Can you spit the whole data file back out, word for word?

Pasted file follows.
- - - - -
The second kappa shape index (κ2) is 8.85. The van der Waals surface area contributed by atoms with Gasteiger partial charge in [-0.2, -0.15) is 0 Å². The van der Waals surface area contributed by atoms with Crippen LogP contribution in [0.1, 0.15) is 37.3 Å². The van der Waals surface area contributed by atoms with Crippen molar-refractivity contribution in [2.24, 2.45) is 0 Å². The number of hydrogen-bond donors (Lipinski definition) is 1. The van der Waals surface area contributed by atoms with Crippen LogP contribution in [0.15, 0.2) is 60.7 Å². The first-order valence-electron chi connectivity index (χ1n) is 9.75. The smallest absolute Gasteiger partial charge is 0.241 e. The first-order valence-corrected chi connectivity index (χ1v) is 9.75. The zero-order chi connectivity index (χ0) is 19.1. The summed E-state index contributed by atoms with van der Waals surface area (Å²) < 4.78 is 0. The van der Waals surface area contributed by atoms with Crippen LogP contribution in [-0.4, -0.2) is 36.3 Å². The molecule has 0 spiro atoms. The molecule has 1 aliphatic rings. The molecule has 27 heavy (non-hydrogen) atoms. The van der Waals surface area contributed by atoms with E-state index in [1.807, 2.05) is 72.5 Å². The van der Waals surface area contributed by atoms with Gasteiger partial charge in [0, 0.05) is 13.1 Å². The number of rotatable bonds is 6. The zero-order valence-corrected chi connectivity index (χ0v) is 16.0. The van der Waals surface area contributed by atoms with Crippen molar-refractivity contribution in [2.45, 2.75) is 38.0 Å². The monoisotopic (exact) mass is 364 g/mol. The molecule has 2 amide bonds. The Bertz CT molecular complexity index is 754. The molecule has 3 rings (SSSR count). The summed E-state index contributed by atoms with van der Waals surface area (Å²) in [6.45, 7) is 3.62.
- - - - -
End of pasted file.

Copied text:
The second kappa shape index (κ2) is 8.85. The van der Waals surface area contributed by atoms with Gasteiger partial charge in [-0.2, -0.15) is 0 Å². The van der Waals surface area contributed by atoms with Crippen LogP contribution in [0.1, 0.15) is 37.3 Å². The van der Waals surface area contributed by atoms with Crippen molar-refractivity contribution in [2.24, 2.45) is 0 Å². The number of hydrogen-bond donors (Lipinski definition) is 1. The van der Waals surface area contributed by atoms with Crippen LogP contribution in [0.15, 0.2) is 60.7 Å². The first-order valence-electron chi connectivity index (χ1n) is 9.75. The smallest absolute Gasteiger partial charge is 0.241 e. The first-order valence-corrected chi connectivity index (χ1v) is 9.75. The zero-order chi connectivity index (χ0) is 19.1. The summed E-state index contributed by atoms with van der Waals surface area (Å²) < 4.78 is 0. The van der Waals surface area contributed by atoms with Crippen LogP contribution in [-0.4, -0.2) is 36.3 Å². The molecule has 0 spiro atoms. The molecule has 1 aliphatic rings. The molecule has 27 heavy (non-hydrogen) atoms. The van der Waals surface area contributed by atoms with E-state index in [1.807, 2.05) is 72.5 Å². The van der Waals surface area contributed by atoms with Gasteiger partial charge in [0, 0.05) is 13.1 Å². The number of rotatable bonds is 6. The zero-order valence-corrected chi connectivity index (χ0v) is 16.0. The van der Waals surface area contributed by atoms with Crippen molar-refractivity contribution in [2.45, 2.75) is 38.0 Å². The monoisotopic (exact) mass is 364 g/mol. The molecule has 2 amide bonds. The Bertz CT molecular complexity index is 754. The molecule has 3 rings (SSSR count). The summed E-state index contributed by atoms with van der Waals surface area (Å²) in [6.45, 7) is 3.62.